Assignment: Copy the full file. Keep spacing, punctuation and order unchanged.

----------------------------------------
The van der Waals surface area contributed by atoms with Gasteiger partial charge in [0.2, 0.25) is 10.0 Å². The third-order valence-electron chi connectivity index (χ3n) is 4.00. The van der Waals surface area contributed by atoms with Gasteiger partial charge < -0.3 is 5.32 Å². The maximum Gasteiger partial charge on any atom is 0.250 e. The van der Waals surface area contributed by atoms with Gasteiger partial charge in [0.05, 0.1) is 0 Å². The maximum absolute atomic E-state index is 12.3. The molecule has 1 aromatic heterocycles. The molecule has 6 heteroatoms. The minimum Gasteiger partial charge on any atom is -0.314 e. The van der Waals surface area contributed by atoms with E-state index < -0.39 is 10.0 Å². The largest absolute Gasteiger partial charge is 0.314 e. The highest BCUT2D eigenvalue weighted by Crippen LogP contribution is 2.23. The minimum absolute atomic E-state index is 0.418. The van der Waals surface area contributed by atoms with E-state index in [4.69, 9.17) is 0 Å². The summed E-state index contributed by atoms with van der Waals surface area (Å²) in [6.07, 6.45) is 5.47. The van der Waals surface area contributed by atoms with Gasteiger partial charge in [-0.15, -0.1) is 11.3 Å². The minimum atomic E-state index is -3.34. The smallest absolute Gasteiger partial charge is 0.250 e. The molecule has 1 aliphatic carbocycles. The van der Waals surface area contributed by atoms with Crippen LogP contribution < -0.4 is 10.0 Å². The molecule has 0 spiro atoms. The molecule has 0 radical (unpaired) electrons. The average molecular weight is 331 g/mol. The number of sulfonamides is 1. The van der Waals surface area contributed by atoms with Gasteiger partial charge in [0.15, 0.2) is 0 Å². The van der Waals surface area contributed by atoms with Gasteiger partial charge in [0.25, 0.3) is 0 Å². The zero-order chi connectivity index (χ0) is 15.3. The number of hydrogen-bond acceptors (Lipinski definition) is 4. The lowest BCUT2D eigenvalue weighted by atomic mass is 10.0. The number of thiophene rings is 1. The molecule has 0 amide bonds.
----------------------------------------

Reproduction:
The van der Waals surface area contributed by atoms with Gasteiger partial charge in [0.2, 0.25) is 10.0 Å². The third-order valence-electron chi connectivity index (χ3n) is 4.00. The van der Waals surface area contributed by atoms with Gasteiger partial charge < -0.3 is 5.32 Å². The maximum Gasteiger partial charge on any atom is 0.250 e. The van der Waals surface area contributed by atoms with Gasteiger partial charge in [0.05, 0.1) is 0 Å². The maximum absolute atomic E-state index is 12.3. The molecule has 1 aromatic heterocycles. The molecule has 6 heteroatoms. The minimum Gasteiger partial charge on any atom is -0.314 e. The van der Waals surface area contributed by atoms with E-state index < -0.39 is 10.0 Å². The largest absolute Gasteiger partial charge is 0.314 e. The highest BCUT2D eigenvalue weighted by Crippen LogP contribution is 2.23. The minimum absolute atomic E-state index is 0.418. The van der Waals surface area contributed by atoms with E-state index in [4.69, 9.17) is 0 Å². The summed E-state index contributed by atoms with van der Waals surface area (Å²) in [6.07, 6.45) is 5.47. The van der Waals surface area contributed by atoms with Gasteiger partial charge in [-0.15, -0.1) is 11.3 Å². The minimum atomic E-state index is -3.34. The smallest absolute Gasteiger partial charge is 0.250 e. The molecule has 1 aliphatic carbocycles. The van der Waals surface area contributed by atoms with Crippen LogP contribution < -0.4 is 10.0 Å². The molecule has 0 spiro atoms. The molecule has 0 radical (unpaired) electrons. The average molecular weight is 331 g/mol. The number of sulfonamides is 1. The van der Waals surface area contributed by atoms with Gasteiger partial charge in [0.15, 0.2) is 0 Å². The van der Waals surface area contributed by atoms with Gasteiger partial charge in [0.25, 0.3) is 0 Å². The zero-order chi connectivity index (χ0) is 15.3. The number of hydrogen-bond acceptors (Lipinski definition) is 4. The lowest BCUT2D eigenvalue weighted by atomic mass is 10.0. The number of thiophene rings is 1. The molecule has 0 amide bonds.